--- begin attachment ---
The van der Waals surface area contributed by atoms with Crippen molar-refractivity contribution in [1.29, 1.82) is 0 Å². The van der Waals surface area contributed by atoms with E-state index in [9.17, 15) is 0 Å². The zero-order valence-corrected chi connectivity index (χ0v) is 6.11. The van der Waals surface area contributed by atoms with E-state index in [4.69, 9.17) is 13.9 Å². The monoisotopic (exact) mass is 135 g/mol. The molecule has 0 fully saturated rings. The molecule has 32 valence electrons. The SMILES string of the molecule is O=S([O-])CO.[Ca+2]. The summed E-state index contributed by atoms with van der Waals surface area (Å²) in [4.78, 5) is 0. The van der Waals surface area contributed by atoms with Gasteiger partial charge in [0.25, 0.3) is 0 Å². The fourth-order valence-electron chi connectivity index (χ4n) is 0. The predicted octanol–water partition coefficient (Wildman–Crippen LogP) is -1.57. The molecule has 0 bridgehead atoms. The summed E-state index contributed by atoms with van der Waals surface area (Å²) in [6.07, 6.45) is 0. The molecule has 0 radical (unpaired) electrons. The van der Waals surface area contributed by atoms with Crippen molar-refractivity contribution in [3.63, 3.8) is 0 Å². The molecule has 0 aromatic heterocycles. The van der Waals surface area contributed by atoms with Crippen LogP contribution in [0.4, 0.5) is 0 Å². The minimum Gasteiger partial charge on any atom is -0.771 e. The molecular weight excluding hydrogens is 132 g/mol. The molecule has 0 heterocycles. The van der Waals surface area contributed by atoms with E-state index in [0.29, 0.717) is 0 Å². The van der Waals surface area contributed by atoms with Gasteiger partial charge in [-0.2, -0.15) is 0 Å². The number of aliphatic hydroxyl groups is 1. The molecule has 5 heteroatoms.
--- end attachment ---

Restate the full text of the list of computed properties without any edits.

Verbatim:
The van der Waals surface area contributed by atoms with Crippen molar-refractivity contribution in [1.29, 1.82) is 0 Å². The van der Waals surface area contributed by atoms with E-state index in [9.17, 15) is 0 Å². The zero-order valence-corrected chi connectivity index (χ0v) is 6.11. The van der Waals surface area contributed by atoms with E-state index in [4.69, 9.17) is 13.9 Å². The monoisotopic (exact) mass is 135 g/mol. The molecule has 0 fully saturated rings. The molecule has 32 valence electrons. The SMILES string of the molecule is O=S([O-])CO.[Ca+2]. The summed E-state index contributed by atoms with van der Waals surface area (Å²) in [4.78, 5) is 0. The van der Waals surface area contributed by atoms with Gasteiger partial charge in [0.25, 0.3) is 0 Å². The fourth-order valence-electron chi connectivity index (χ4n) is 0. The predicted octanol–water partition coefficient (Wildman–Crippen LogP) is -1.57. The molecule has 0 bridgehead atoms. The summed E-state index contributed by atoms with van der Waals surface area (Å²) in [6.07, 6.45) is 0. The molecule has 0 radical (unpaired) electrons. The van der Waals surface area contributed by atoms with Crippen molar-refractivity contribution in [3.63, 3.8) is 0 Å². The molecule has 0 aromatic heterocycles. The van der Waals surface area contributed by atoms with Crippen LogP contribution in [0.4, 0.5) is 0 Å². The minimum Gasteiger partial charge on any atom is -0.771 e. The molecular weight excluding hydrogens is 132 g/mol. The molecule has 0 heterocycles. The van der Waals surface area contributed by atoms with E-state index in [0.29, 0.717) is 0 Å². The van der Waals surface area contributed by atoms with Gasteiger partial charge in [-0.2, -0.15) is 0 Å². The number of aliphatic hydroxyl groups is 1. The molecule has 5 heteroatoms.